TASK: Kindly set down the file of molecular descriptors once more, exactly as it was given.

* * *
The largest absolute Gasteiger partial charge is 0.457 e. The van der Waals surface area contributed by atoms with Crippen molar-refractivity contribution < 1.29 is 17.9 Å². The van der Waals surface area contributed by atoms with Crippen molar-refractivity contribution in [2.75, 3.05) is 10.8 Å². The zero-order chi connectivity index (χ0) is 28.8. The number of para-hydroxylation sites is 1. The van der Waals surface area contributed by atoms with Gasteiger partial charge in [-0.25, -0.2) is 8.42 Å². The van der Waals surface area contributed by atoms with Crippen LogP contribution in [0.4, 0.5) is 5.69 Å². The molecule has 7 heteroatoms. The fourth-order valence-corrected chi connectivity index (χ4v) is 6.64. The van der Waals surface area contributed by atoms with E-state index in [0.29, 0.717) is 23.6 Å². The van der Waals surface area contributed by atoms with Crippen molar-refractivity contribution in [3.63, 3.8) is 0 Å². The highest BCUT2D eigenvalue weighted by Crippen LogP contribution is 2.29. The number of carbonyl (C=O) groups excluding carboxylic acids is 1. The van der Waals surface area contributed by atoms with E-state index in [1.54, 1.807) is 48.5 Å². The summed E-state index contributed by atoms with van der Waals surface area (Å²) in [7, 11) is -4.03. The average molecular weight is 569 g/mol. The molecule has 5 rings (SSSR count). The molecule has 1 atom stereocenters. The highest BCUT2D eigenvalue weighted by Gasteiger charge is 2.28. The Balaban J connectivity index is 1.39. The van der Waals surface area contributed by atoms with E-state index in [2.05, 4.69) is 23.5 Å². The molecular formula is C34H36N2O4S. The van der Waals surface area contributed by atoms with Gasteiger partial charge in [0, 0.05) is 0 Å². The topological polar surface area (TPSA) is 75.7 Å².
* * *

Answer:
The largest absolute Gasteiger partial charge is 0.457 e. The van der Waals surface area contributed by atoms with Crippen molar-refractivity contribution < 1.29 is 17.9 Å². The van der Waals surface area contributed by atoms with Crippen molar-refractivity contribution in [2.75, 3.05) is 10.8 Å². The zero-order chi connectivity index (χ0) is 28.8. The number of para-hydroxylation sites is 1. The van der Waals surface area contributed by atoms with Gasteiger partial charge in [-0.25, -0.2) is 8.42 Å². The van der Waals surface area contributed by atoms with Crippen LogP contribution in [0.4, 0.5) is 5.69 Å². The molecule has 7 heteroatoms. The fourth-order valence-corrected chi connectivity index (χ4v) is 6.64. The van der Waals surface area contributed by atoms with E-state index in [0.29, 0.717) is 23.6 Å². The van der Waals surface area contributed by atoms with Crippen molar-refractivity contribution in [3.63, 3.8) is 0 Å². The highest BCUT2D eigenvalue weighted by Crippen LogP contribution is 2.29. The number of carbonyl (C=O) groups excluding carboxylic acids is 1. The van der Waals surface area contributed by atoms with E-state index in [1.54, 1.807) is 48.5 Å². The summed E-state index contributed by atoms with van der Waals surface area (Å²) in [7, 11) is -4.03. The average molecular weight is 569 g/mol. The molecule has 5 rings (SSSR count). The molecule has 1 atom stereocenters. The highest BCUT2D eigenvalue weighted by Gasteiger charge is 2.28. The Balaban J connectivity index is 1.39. The van der Waals surface area contributed by atoms with E-state index in [2.05, 4.69) is 23.5 Å². The molecular formula is C34H36N2O4S. The van der Waals surface area contributed by atoms with Gasteiger partial charge in [0, 0.05) is 0 Å². The topological polar surface area (TPSA) is 75.7 Å².